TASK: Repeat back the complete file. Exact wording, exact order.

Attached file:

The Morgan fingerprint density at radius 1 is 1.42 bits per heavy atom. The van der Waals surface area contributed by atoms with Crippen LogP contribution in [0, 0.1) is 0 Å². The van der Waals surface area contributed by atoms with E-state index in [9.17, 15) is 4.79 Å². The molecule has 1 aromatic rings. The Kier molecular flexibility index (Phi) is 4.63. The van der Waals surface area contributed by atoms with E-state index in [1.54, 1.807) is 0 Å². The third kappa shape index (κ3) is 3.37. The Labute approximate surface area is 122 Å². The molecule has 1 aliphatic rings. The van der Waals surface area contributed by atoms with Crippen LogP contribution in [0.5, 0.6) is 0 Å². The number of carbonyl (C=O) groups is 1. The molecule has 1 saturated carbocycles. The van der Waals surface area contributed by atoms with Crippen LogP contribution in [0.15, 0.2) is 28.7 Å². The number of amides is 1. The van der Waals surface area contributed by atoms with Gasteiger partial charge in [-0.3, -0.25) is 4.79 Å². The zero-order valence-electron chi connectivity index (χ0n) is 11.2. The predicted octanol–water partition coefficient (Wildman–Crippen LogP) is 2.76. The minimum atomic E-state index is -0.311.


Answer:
The Morgan fingerprint density at radius 1 is 1.42 bits per heavy atom. The van der Waals surface area contributed by atoms with Crippen LogP contribution in [0, 0.1) is 0 Å². The van der Waals surface area contributed by atoms with E-state index in [9.17, 15) is 4.79 Å². The molecule has 1 aromatic rings. The Kier molecular flexibility index (Phi) is 4.63. The van der Waals surface area contributed by atoms with E-state index in [1.54, 1.807) is 0 Å². The third kappa shape index (κ3) is 3.37. The Labute approximate surface area is 122 Å². The molecule has 1 aliphatic rings. The van der Waals surface area contributed by atoms with Crippen LogP contribution in [0.5, 0.6) is 0 Å². The number of carbonyl (C=O) groups is 1. The molecule has 1 saturated carbocycles. The van der Waals surface area contributed by atoms with Crippen LogP contribution in [0.15, 0.2) is 28.7 Å². The number of amides is 1. The van der Waals surface area contributed by atoms with Gasteiger partial charge in [-0.3, -0.25) is 4.79 Å². The zero-order valence-electron chi connectivity index (χ0n) is 11.2. The predicted octanol–water partition coefficient (Wildman–Crippen LogP) is 2.76. The minimum atomic E-state index is -0.311.